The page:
Peter Lilley, MP for Hitchin and Harpenden, said the government‘s attempt to save money by no longer paying sub post offices to deliver pensions will not only decimate the sub post office network but will even fail to save any money. Speaking in Parliament he demonstrated to ministers that the subsidy they have now been forced to introduce to stop the network collapsing entirely is equal to the savings they originally set out to make!
Peter said, “I predicted when the government started forcing pensioners and others to receive their benefits via a bank account rather than through the post offices that this would a double whammy for the sub post offices‘ revenues. They lose the direct payment for administering benefits, and fewer people visit post offices and spend their money there.
“As Secretary of State for Social Security, I started a programme to computerise the delivery of benefits through sub post offices. This would have cost the taxpayer less but still maintained the flow of customers using post offices. However, this programme was scrapped by the Labour government, which forced pensioners to receive their benefits direct to their bank accounts from 2003. Now the government has admitted that it will have to spend £1.7billion over five years to cover losses and restructuring. That is over £300 million a year which wipes out the planned savings. The Minister says that is not a subsidy but that is quibbling over words. It is still a major unnecessary cost to the taxpayer.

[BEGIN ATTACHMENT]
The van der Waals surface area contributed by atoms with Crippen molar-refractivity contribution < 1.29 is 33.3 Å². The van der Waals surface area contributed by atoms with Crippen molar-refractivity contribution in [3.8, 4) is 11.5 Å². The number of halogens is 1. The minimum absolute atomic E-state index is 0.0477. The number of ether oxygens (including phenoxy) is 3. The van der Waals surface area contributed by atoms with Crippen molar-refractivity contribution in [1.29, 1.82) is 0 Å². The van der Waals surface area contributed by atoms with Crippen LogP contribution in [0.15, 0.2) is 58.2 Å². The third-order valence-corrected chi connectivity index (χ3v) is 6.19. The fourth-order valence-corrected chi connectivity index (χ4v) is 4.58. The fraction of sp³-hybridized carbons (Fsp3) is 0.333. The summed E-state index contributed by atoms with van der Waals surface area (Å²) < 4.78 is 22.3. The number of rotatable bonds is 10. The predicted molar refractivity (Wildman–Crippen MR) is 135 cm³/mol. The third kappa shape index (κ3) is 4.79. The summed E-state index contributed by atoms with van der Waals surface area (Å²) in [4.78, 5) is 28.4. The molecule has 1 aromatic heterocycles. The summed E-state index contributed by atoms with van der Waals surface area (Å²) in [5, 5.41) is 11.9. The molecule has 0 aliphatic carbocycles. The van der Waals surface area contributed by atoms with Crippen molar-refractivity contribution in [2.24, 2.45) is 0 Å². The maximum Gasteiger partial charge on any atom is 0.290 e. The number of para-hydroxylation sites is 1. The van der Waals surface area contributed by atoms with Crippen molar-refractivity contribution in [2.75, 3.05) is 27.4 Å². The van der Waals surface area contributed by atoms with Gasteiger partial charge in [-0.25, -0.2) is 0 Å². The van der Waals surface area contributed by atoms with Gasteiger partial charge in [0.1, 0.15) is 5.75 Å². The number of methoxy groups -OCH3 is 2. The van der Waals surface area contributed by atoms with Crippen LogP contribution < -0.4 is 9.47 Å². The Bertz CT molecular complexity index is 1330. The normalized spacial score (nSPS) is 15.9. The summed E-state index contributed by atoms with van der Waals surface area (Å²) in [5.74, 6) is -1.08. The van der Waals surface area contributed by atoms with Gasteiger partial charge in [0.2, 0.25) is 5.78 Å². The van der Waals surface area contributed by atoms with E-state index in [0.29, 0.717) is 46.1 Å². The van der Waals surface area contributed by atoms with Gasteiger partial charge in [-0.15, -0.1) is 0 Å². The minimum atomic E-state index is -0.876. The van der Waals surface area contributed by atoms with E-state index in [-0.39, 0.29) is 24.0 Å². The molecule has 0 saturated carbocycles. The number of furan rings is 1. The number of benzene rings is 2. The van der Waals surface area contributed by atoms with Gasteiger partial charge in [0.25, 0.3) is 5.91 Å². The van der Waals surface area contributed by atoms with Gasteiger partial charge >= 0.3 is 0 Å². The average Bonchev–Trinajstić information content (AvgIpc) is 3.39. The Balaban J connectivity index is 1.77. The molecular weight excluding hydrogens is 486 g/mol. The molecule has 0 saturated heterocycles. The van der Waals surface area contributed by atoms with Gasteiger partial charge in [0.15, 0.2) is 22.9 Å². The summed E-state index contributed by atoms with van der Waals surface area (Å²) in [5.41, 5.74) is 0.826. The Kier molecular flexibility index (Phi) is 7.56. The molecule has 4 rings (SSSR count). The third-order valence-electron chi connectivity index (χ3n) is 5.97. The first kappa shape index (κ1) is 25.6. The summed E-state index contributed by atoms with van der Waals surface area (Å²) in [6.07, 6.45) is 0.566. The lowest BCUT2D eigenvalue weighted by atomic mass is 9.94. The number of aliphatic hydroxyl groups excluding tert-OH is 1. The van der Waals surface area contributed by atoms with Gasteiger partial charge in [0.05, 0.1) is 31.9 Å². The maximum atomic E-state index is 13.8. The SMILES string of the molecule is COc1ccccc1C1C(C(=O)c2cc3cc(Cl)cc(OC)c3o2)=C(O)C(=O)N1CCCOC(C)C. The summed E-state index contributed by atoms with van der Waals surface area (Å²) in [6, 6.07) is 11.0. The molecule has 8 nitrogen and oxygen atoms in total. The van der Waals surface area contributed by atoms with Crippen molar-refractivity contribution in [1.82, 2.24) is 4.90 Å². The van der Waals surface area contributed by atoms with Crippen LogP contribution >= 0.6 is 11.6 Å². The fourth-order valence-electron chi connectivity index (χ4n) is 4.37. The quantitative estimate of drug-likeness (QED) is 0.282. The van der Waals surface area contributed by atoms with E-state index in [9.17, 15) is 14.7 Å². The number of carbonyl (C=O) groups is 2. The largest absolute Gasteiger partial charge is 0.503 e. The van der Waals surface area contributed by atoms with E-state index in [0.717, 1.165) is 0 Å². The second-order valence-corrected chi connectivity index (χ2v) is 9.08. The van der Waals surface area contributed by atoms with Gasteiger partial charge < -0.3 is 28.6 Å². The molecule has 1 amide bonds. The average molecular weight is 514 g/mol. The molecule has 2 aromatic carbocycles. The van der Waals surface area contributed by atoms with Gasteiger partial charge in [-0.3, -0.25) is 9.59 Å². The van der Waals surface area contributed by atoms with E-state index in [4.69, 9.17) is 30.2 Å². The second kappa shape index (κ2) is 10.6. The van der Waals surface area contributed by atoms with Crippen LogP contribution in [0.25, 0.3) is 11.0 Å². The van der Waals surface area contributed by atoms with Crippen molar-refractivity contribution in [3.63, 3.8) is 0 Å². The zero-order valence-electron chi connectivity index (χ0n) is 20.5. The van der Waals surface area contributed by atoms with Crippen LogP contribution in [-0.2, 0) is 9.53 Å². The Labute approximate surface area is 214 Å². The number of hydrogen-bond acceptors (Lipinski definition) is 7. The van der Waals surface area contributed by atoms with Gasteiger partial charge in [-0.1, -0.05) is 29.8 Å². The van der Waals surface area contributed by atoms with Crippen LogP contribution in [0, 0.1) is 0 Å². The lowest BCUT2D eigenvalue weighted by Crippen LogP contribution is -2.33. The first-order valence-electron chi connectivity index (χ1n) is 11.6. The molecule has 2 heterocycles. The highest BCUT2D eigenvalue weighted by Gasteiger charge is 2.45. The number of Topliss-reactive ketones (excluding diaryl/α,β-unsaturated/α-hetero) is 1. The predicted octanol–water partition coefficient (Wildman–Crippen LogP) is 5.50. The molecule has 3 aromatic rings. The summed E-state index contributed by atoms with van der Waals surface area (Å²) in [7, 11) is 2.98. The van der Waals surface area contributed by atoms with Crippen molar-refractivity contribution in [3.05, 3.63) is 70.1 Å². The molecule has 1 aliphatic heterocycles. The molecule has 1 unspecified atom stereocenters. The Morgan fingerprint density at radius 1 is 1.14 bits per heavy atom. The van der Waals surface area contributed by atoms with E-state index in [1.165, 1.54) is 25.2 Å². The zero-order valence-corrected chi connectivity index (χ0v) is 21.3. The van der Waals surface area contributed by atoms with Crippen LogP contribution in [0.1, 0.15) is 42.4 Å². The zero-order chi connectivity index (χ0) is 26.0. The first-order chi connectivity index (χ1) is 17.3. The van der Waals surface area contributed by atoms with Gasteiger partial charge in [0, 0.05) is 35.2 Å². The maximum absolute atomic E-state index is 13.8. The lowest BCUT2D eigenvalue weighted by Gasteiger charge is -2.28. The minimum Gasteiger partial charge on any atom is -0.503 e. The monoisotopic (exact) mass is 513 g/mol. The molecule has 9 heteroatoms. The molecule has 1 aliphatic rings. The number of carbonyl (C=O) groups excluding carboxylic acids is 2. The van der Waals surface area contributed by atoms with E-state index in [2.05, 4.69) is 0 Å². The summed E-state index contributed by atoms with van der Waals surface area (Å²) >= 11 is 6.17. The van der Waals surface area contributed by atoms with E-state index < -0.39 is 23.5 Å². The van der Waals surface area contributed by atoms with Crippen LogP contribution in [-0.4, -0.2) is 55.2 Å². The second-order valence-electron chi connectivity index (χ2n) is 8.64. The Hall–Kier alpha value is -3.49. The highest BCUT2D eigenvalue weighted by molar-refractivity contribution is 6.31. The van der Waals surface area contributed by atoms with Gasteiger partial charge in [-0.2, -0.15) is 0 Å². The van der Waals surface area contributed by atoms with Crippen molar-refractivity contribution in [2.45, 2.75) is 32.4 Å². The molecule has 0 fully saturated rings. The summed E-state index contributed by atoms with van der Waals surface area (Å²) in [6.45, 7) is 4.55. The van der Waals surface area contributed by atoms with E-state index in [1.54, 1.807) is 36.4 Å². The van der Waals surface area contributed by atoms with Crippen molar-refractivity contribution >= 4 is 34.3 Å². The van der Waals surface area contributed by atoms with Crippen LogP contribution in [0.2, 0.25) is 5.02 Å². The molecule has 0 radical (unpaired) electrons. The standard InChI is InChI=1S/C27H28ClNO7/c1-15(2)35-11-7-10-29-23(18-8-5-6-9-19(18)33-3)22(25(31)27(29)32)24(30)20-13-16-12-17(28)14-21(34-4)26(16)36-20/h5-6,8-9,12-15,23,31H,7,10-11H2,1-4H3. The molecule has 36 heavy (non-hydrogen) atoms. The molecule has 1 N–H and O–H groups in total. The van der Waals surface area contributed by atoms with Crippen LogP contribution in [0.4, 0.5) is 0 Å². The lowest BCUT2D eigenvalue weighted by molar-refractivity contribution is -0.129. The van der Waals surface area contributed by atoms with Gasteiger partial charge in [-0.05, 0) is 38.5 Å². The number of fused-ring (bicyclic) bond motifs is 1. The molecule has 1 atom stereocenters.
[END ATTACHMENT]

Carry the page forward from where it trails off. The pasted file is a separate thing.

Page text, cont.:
“The government has, yet again, presided over a shambles.”
PRESS RELEASE ENDS
NOTES TO EDITORS
1) The full text of Peter Lilley’s question and the Minister’s response is recorded below:
“Mr. Peter Lilley (Hitchin and Harpenden) (Con): Does the Secretary of State recall that I warned him, when he began the policy of requiring pensioners and other recipients of Department for Work and Pensions’ benefits to receive their benefits in their bank accounts, that the savings that he hoped to make of some £300 million or more a year on the payment previously made by the Department of Social Security to post offices would largely be absorbed by the subsidy required to keep the post office system going? He has just confirmed that by saying that the annual subsidy will be more than £300 million? Does he consider it a good deal effectively to close down a network and make no net saving?
Mr. Darling: The annual subsidy is actually £150 million. As I said earlier, that will continue. The £1.7 billion will go to the overall losses of the post office but also to restructuring. I am sure that the right hon. Gentleman remembers that when he was Secretary of State for Social Security, as I was, the policy was to provide people with a choice, which they increasingly exercised. I think that I am right that when he was Secretary of State many people started to use bank accounts simply because their working life had changed and they found it more convenient to do so. That is a fact of life, and we must deal with that, as many other businesses have had to do.”